Destroyed Russian military vehicles lie in a garbage dump in Bucha, on the outskirts of Kyiv, Ukraine, Tuesday, May 10, 2022. (AP Photo/Efrem Lukatsky)
A Russia-installed official in Ukraine’s Kherson region says the region’s administration will ask Russian President Vladimir Putin to annex the region.
The deputy head of the Russia-installed administration in Kherson, Kirill Stremousov, told reporters on Wednesday that there are no plans to create a self-proclaimed “Kherson People’s Republic,” akin to the ones in Donetsk and Luhansk regions of Ukraine. But, he said, there are plans to ask Putin to annex it.
“The city of Kherson is Russia,” Stremousov was quoted as saying by the state RIA Novosti news agency. “There will be no (Kherson People’s Republic) on the territory of the Kherson region, there will be no referendums. It will be a decree based on an appeal from the Kherson regional leadership to the Russian president, and there will be a request to include the region into a proper region of the Russian Federation.”
Taking control of Kherson, a city in southern Ukraine, and much of the surrounding region early on the war has been arguably Russia’s most significant gain in the war.
Ukrainian officials have speculated that Russia plans to stage a referendum in the region to declare its independence, similar to the ones that took place in eastern Donetsk and Luhansk regions in 2014. Moscow recognized the self-proclaimed Donetsk and Luhansk republics two days before invading Ukraine and used it as a pretext to send troops to its ex-Soviet neighbor.
KEY DEVELOPMENTS IN THE RUSSIA-UKRAINE WAR:
— Ukrainians make gains in east, stop Russian gas at one hub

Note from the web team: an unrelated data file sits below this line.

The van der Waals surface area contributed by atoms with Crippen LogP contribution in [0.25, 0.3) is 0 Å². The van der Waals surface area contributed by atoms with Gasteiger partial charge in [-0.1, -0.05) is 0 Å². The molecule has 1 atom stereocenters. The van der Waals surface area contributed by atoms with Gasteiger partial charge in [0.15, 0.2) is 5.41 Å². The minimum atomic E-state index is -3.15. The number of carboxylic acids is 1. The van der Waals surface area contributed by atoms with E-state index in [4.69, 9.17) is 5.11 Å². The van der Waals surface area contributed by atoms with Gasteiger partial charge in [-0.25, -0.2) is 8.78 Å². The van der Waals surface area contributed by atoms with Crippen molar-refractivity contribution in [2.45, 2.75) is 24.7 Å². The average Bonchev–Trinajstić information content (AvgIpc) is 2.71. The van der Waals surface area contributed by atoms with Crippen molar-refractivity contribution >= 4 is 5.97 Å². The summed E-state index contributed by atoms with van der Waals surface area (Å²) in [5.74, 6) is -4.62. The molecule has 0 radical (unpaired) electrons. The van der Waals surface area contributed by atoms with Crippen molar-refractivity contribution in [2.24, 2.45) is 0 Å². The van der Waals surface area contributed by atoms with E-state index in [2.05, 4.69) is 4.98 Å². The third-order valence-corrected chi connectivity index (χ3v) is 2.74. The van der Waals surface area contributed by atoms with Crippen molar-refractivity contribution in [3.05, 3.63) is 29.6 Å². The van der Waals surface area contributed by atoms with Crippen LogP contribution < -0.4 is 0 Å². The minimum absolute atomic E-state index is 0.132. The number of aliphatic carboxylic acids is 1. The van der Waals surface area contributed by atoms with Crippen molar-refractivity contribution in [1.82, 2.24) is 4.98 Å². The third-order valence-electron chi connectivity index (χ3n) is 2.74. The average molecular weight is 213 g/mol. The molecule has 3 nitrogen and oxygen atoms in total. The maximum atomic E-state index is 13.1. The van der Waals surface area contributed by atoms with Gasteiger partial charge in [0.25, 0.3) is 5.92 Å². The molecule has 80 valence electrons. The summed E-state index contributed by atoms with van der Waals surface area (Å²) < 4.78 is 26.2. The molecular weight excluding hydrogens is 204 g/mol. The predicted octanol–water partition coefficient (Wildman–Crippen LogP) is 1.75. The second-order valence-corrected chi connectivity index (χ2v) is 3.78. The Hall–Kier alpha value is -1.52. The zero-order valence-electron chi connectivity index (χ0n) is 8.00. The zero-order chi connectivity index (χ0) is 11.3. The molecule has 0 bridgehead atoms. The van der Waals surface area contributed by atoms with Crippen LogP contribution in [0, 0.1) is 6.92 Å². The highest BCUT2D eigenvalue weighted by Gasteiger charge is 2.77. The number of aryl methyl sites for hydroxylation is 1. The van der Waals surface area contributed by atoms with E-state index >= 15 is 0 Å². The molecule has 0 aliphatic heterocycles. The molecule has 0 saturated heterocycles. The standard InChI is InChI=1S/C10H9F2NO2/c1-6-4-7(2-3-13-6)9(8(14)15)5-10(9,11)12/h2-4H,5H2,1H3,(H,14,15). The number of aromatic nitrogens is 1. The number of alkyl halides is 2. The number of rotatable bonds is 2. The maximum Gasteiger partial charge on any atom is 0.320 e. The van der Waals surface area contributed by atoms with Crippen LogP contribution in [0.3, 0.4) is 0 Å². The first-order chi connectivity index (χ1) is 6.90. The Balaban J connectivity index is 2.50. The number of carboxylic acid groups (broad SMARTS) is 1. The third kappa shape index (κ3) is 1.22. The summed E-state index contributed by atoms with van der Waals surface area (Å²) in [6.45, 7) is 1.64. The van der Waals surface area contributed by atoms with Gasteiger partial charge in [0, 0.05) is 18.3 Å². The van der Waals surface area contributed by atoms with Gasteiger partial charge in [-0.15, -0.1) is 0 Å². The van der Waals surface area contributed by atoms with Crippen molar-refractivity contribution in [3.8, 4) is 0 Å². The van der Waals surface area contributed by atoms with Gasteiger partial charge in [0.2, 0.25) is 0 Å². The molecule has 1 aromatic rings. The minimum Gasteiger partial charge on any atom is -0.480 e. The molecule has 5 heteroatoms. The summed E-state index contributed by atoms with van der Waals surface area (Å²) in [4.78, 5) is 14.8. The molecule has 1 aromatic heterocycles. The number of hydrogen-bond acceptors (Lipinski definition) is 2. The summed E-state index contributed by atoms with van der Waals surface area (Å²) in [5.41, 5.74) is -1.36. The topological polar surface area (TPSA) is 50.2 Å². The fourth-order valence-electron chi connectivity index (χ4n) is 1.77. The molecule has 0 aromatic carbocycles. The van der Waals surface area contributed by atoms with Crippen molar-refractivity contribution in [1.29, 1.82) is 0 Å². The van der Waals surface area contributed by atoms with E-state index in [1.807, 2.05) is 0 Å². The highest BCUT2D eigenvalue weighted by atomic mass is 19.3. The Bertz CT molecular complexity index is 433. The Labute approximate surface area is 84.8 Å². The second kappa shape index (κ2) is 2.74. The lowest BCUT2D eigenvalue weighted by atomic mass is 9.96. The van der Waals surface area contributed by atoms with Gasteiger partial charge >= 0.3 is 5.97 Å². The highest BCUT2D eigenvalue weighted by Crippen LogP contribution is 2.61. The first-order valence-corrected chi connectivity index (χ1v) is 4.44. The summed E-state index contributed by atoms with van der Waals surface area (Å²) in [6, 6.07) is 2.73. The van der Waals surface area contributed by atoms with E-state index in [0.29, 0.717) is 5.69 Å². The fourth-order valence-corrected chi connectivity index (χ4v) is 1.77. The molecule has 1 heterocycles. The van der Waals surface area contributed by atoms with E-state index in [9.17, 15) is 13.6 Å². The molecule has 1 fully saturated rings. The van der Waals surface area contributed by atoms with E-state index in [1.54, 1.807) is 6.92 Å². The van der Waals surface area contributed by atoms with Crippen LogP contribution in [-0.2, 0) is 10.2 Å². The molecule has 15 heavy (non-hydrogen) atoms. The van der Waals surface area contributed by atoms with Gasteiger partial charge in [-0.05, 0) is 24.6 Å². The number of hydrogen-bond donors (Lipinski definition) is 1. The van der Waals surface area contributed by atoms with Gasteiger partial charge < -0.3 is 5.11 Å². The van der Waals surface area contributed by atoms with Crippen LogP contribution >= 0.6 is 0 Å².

— Wartime birth amid the air raid sirens in Ukraine hospital
— US, Western Europe fret over uncertain Ukraine war endgame
— Fighters appeal for evacuation of wounded from Mariupol mill
— House approves $40B in Ukraine aid, beefing up Biden request
— Leonid Kravchuk, independent Ukraine’s 1st president, dies
— Ambassador nominee for Ukraine seeks quick embassy reopening
— Follow all AP stories on Russia’s war on Ukraine at https://apnews.com/hub/russia-ukraine
Ukraine’s natural gas pipeline operator has stopped Russian shipments through a key hub in the east of the country.
Wednesday’s move was the first time natural gas supply has been affected by the war that began in February. It may force Russia to shift flows of its gas through territory controlled by Ukraine to reach its clients in Europe.
Russia’s state energy giant Gazprom initially said it couldn’t reroute the gas, though preliminary flow data suggested higher rates moving through a second station in Ukrainian-controlled territory.
The pipeline operator said Russian shipments through its Novopskov hub, in an area controlled by Moscow-backed separatists, would be cut because of interference from “occupying forces,” including the apparent siphoning of gas.
the Ukrainian pipeline operator said the hub handles about a third of Russian gas passing through Ukraine to Western Europe. Russia’s state-owned natural gas giant Gazprom put the figure at about a quarter.
LVIV, Ukraine — Ukrainian officials say a Russian rocket attack targeted the area around the city of Zaporizhzhia.
The city’s military administration say the rocket exploded Wednesday over the city, destroying infrastructure, but it didn't say just what was destroyed.
There were no immediate reports of deaths or injuries from the blast.
VATICAN CITY — The wives of two Ukrainian soldiers defending the Mariupol steel mill have met with Pope Francis and asked him to intervene to help arrange for a third-party evacuation of the troops before Russian soldiers might capture or kill them.
Kateryna Prokopenko and Yuliia Fedusiuk greeted Francis on Wednesday at the end of his weekly public audience in St. Peter’s Square.
Speaking to reporters afterwards, they said Francis made no commitments but said he was praying for them.
Prokopenko, whose husband, Denys Prokopenko, is the commander of the Azov Regiment in the Azovstal mill, said the men would be willing to travel to a third country — they mentioned Turkey or Switzerland — if an evacuation could be organized.
She said: “Our soldiers are ready to be evacuated to a third country. They are ready to lay down their arms in case of evacuation to a third country. We all are ready to help them, I hope.”
The women have been in Italy seeking to rally international support for a diplomatic resolution to the standoff at Azovstal.